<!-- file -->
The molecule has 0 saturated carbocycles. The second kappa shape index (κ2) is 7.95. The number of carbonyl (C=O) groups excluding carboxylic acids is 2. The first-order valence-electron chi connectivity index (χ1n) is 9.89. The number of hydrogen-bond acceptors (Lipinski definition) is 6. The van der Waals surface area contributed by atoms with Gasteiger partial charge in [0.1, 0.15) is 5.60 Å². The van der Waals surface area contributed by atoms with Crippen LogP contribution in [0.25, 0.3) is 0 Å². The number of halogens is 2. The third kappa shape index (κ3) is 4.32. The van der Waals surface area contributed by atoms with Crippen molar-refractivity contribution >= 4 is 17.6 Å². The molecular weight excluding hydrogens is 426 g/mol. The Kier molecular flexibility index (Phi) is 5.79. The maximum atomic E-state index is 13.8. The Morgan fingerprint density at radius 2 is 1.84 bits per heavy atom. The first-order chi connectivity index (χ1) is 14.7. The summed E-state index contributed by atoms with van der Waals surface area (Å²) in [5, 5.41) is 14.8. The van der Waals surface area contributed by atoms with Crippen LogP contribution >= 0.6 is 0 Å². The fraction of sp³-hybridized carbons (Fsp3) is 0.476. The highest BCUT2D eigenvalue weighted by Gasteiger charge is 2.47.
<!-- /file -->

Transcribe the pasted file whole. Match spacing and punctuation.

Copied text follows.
The molecule has 0 saturated carbocycles. The second kappa shape index (κ2) is 7.95. The number of carbonyl (C=O) groups excluding carboxylic acids is 2. The first-order valence-electron chi connectivity index (χ1n) is 9.89. The number of hydrogen-bond acceptors (Lipinski definition) is 6. The van der Waals surface area contributed by atoms with Gasteiger partial charge in [0.1, 0.15) is 5.60 Å². The van der Waals surface area contributed by atoms with Crippen LogP contribution in [0.25, 0.3) is 0 Å². The number of halogens is 2. The third kappa shape index (κ3) is 4.32. The van der Waals surface area contributed by atoms with Crippen molar-refractivity contribution >= 4 is 17.6 Å². The molecular weight excluding hydrogens is 426 g/mol. The Kier molecular flexibility index (Phi) is 5.79. The maximum atomic E-state index is 13.8. The Morgan fingerprint density at radius 2 is 1.84 bits per heavy atom. The first-order chi connectivity index (χ1) is 14.7. The summed E-state index contributed by atoms with van der Waals surface area (Å²) in [5, 5.41) is 14.8. The van der Waals surface area contributed by atoms with Crippen LogP contribution >= 0.6 is 0 Å². The fraction of sp³-hybridized carbons (Fsp3) is 0.476. The highest BCUT2D eigenvalue weighted by Gasteiger charge is 2.47.